How to Groove Your Swing!

August 30, 2013 by  
Filed under Golf Tips, What's New?

By Bob Duncan

Bob-Duncan-4c-765x1024Golfers everywhere are engaged in one simple effort – to groove their swings.  They take lessons, view videos, read magazines and practice incessantly in the search for consistency.  But few are creating the conditions that will find the groove move…  Sometimes just swinging the club and observing ball flight are not enough.

To groove your swing you’ll need 4 things:

1)  A bucket of range balls

2)  A ‘Lie’ Board

3)  An empty cardboard golf club box

4)  Reality Check – You’ll also need clubs that fit!

Let’s start with #4.  Does it make sense to groove a swing and then get fit for clubs?  Brutal reality:  N-N-N-ope!  Why would you want to groove a swing with a piece of equipment that you’re not going to use?  In fact, the chances are that the clubs with which you are trying to groove your swing may actually prevent the move you’re trying to groove.

2013-08-26 15.14.45Of course, many players say they want to groove their swing before they  get fit for clubs.  That’s like trying to perfect walking in shoes that are a size too big, or groove a tennis serve with a racket that is too short.

Here’s the takeaway:  Clubs should be properly fit, but they can be adjusted after you play with them – and in fact often should be.  Technically every club in your bag should be checked for lie (most titanium drivers cannot be adjusted for lie) and players often ‘tweak’ their lie angles once fit.  Wedges are your ‘scoring clubs’ and though many players don’t check them, if you want to score better it only makes sense.   Groove your swing with clubs that SUPPORT the groove!

The next few points should be considered when you go for a fitting so you can re-create the performance you get during the fitting session.

The range balls are a given – you’ll need them, obviously.  Moving on to the Lie Board, these are made so you can hit balls off of them, and are available in most pro shops.  They are critical in clubfitting, and once your clubs are fit they provide feedback for how much you hit down on the ball.  Too much and you’ll make a loud noise on the board, too little and you’ll ‘blade’ the ball and feel a lot of vibration.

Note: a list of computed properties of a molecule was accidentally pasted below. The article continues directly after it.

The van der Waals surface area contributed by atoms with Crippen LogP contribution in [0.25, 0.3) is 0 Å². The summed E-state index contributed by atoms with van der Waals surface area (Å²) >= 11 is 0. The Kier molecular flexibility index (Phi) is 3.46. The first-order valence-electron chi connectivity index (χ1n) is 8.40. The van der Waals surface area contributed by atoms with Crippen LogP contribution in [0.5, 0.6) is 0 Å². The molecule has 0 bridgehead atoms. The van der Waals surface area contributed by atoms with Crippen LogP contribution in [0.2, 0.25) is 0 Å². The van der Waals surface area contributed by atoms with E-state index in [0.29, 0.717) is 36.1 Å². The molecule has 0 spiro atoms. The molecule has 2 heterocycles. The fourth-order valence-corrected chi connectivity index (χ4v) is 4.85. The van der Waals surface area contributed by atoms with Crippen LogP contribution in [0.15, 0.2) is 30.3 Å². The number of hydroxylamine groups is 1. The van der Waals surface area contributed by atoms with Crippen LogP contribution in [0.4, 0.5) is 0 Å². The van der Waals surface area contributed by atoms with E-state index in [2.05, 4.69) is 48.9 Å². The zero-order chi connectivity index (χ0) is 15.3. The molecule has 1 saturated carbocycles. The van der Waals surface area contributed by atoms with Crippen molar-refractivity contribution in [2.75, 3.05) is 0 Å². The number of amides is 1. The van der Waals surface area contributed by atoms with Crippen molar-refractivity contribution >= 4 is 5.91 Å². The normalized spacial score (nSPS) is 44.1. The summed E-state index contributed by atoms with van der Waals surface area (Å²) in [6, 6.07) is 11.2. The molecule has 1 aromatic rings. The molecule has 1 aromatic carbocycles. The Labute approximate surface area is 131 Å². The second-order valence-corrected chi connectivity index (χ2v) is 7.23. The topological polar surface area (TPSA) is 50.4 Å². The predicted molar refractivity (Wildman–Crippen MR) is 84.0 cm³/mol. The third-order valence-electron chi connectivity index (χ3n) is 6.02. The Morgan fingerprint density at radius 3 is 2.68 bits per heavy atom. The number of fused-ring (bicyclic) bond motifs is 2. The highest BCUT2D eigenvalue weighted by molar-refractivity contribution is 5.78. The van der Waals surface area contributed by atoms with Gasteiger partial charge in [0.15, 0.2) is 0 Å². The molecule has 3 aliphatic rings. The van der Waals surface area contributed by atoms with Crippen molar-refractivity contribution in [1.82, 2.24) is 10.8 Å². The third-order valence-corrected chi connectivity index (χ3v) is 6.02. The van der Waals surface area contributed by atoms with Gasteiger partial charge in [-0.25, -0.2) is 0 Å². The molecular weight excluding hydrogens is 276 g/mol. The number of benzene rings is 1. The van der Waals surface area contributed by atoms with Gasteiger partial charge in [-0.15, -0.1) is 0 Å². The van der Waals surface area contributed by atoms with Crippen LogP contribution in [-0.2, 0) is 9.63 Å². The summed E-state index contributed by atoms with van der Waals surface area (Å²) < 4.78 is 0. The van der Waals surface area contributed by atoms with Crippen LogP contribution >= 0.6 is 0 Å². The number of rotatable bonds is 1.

A note of caution – the ball should always be placed 3 to 5 inches from the front end or target-side of the board to insure that you don’t accidentally hit the back of the board.

The Lie Board makes up for a lot of ills, but it definitely provides excellent feedback.  You should make ‘soft’ or ‘short’ noises when your clubs contact the board.

The cardboard box is the last key to your groove.  Place it against the lie board and aimed in the direction of your target.  Then place the ball about 3 inches from the box, set up, and swing slowly to hit the ball and not hit the box.  Start with about a 7-iron, slowly building up speed over 6 – 8 balls until you get to near your normal swing.

2013-08-26 15.13.43Don’t over-think this.  The correct swing is NOT straight back and straight through.  Inside-out or outside-in you’ll hit the box.  Correctly applied, the club arrives to the ball slightly from the inside, and leaves slightly to the inside.

The purpose of all this is to set up ‘parameters’ and ‘guides’ to help you start grooving your swing.  The box keeps you from swinging too far outside-to-in, or inside-to-out, and the Lie Board keeps you from digging too deeply into the ground.

Now, start grooving away!  You’ll be surprised at where the ball goes.  But beware – grooving your swing doesn’t necessarily transfer completely to the golf course.  If you’ve been reading my articles you know it doesn’t apply everywhere on the course.  You’ll need more than a grooved swing to play great golf.

Bob Duncan is a PGA Life Member and Master Clubfitter, and is the developer of the Golfer Positioning System.  G P S is a comprehensive ‘playing method’ which focuses on performance on the course while directly linking practice and play.  Bob teaches his G P S system in his traveling G P S Player’s Academy, and individually at RiverRidge Golf Complex in Eugene, Oregon.   Please visit his website at, and contact him at

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